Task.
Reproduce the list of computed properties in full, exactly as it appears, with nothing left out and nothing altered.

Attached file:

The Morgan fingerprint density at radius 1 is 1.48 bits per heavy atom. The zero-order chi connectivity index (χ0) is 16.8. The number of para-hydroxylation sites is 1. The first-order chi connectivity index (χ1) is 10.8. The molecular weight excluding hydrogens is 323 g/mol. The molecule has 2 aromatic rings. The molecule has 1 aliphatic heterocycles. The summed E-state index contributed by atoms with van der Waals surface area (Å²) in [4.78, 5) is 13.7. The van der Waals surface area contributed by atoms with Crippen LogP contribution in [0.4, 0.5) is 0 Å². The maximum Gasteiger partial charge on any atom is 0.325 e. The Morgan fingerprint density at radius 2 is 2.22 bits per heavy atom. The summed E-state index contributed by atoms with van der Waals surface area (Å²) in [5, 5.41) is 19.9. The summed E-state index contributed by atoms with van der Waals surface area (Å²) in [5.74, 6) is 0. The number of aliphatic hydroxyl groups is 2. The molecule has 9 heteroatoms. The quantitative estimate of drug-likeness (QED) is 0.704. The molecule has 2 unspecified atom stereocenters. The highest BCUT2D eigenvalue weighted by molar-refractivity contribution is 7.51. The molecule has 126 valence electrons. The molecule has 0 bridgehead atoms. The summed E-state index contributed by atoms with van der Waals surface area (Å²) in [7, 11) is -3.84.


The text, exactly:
The Morgan fingerprint density at radius 1 is 1.48 bits per heavy atom. The zero-order chi connectivity index (χ0) is 16.8. The number of para-hydroxylation sites is 1. The first-order chi connectivity index (χ1) is 10.8. The molecular weight excluding hydrogens is 323 g/mol. The molecule has 2 aromatic rings. The molecule has 1 aliphatic heterocycles. The summed E-state index contributed by atoms with van der Waals surface area (Å²) in [4.78, 5) is 13.7. The van der Waals surface area contributed by atoms with Crippen LogP contribution in [0.4, 0.5) is 0 Å². The maximum Gasteiger partial charge on any atom is 0.325 e. The Morgan fingerprint density at radius 2 is 2.22 bits per heavy atom. The summed E-state index contributed by atoms with van der Waals surface area (Å²) in [5, 5.41) is 19.9. The summed E-state index contributed by atoms with van der Waals surface area (Å²) in [5.74, 6) is 0. The number of aliphatic hydroxyl groups is 2. The molecule has 9 heteroatoms. The quantitative estimate of drug-likeness (QED) is 0.704. The molecule has 2 unspecified atom stereocenters. The highest BCUT2D eigenvalue weighted by molar-refractivity contribution is 7.51. The molecule has 126 valence electrons. The molecule has 0 bridgehead atoms. The summed E-state index contributed by atoms with van der Waals surface area (Å²) in [7, 11) is -3.84.